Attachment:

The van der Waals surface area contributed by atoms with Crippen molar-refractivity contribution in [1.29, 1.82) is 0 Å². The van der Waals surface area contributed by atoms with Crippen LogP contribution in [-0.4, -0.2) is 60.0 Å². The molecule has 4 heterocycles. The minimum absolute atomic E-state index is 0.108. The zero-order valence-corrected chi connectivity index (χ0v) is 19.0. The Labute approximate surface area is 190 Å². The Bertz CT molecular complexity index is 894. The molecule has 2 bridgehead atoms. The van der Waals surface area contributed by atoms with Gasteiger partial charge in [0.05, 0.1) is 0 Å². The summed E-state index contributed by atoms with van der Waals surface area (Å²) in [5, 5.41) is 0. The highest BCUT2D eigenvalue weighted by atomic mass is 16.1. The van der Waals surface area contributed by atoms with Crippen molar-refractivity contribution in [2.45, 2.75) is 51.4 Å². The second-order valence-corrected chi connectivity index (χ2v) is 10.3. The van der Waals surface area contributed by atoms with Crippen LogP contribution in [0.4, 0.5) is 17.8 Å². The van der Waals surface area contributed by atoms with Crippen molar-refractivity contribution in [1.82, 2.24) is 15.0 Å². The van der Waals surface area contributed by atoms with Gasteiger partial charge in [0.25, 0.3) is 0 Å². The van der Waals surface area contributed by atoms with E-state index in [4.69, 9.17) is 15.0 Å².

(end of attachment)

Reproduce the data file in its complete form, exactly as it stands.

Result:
The van der Waals surface area contributed by atoms with Crippen molar-refractivity contribution in [1.29, 1.82) is 0 Å². The van der Waals surface area contributed by atoms with Crippen LogP contribution in [-0.4, -0.2) is 60.0 Å². The molecule has 4 heterocycles. The minimum absolute atomic E-state index is 0.108. The zero-order valence-corrected chi connectivity index (χ0v) is 19.0. The Labute approximate surface area is 190 Å². The Bertz CT molecular complexity index is 894. The molecule has 2 bridgehead atoms. The van der Waals surface area contributed by atoms with Gasteiger partial charge in [0.05, 0.1) is 0 Å². The summed E-state index contributed by atoms with van der Waals surface area (Å²) in [5, 5.41) is 0. The highest BCUT2D eigenvalue weighted by atomic mass is 16.1. The van der Waals surface area contributed by atoms with Crippen molar-refractivity contribution in [2.45, 2.75) is 51.4 Å². The second-order valence-corrected chi connectivity index (χ2v) is 10.3. The van der Waals surface area contributed by atoms with Crippen LogP contribution in [0.4, 0.5) is 17.8 Å². The van der Waals surface area contributed by atoms with Crippen molar-refractivity contribution in [1.82, 2.24) is 15.0 Å². The van der Waals surface area contributed by atoms with Gasteiger partial charge in [0.25, 0.3) is 0 Å². The van der Waals surface area contributed by atoms with E-state index in [4.69, 9.17) is 15.0 Å².